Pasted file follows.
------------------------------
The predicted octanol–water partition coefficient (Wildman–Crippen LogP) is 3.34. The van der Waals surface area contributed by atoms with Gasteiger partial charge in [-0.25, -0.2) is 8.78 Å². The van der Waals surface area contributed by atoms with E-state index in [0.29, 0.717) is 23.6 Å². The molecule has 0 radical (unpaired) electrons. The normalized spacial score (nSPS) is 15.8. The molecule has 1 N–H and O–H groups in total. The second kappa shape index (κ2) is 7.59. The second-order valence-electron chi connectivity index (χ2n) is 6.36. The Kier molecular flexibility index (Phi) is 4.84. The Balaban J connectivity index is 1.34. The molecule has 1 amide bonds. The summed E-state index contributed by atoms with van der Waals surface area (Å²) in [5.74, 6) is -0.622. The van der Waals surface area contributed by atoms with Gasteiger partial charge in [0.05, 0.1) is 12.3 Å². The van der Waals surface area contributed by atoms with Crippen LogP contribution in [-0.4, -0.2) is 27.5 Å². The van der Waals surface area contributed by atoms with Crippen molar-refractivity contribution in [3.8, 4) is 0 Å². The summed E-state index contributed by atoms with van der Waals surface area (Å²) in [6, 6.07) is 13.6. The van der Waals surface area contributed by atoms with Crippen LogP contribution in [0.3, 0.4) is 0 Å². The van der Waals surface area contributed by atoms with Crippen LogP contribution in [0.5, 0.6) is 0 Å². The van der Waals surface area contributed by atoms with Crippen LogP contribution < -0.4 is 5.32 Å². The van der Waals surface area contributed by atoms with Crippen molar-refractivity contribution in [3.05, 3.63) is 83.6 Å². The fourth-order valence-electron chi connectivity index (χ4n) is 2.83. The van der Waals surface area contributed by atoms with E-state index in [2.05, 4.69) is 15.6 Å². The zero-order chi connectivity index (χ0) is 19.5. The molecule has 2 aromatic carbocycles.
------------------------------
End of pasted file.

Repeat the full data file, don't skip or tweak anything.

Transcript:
The predicted octanol–water partition coefficient (Wildman–Crippen LogP) is 3.34. The van der Waals surface area contributed by atoms with Gasteiger partial charge in [-0.25, -0.2) is 8.78 Å². The van der Waals surface area contributed by atoms with E-state index in [0.29, 0.717) is 23.6 Å². The molecule has 0 radical (unpaired) electrons. The normalized spacial score (nSPS) is 15.8. The molecule has 1 N–H and O–H groups in total. The second kappa shape index (κ2) is 7.59. The second-order valence-electron chi connectivity index (χ2n) is 6.36. The Kier molecular flexibility index (Phi) is 4.84. The Balaban J connectivity index is 1.34. The molecule has 1 amide bonds. The summed E-state index contributed by atoms with van der Waals surface area (Å²) in [5.74, 6) is -0.622. The van der Waals surface area contributed by atoms with Gasteiger partial charge in [0.05, 0.1) is 12.3 Å². The van der Waals surface area contributed by atoms with Crippen LogP contribution in [-0.4, -0.2) is 27.5 Å². The van der Waals surface area contributed by atoms with Crippen molar-refractivity contribution in [3.8, 4) is 0 Å². The summed E-state index contributed by atoms with van der Waals surface area (Å²) in [6, 6.07) is 13.6. The van der Waals surface area contributed by atoms with Crippen LogP contribution in [0.3, 0.4) is 0 Å². The van der Waals surface area contributed by atoms with Crippen LogP contribution in [0.5, 0.6) is 0 Å². The van der Waals surface area contributed by atoms with Crippen LogP contribution < -0.4 is 5.32 Å². The van der Waals surface area contributed by atoms with Crippen molar-refractivity contribution in [3.05, 3.63) is 83.6 Å². The fourth-order valence-electron chi connectivity index (χ4n) is 2.83. The van der Waals surface area contributed by atoms with E-state index in [2.05, 4.69) is 15.6 Å². The zero-order chi connectivity index (χ0) is 19.5. The molecule has 2 aromatic carbocycles.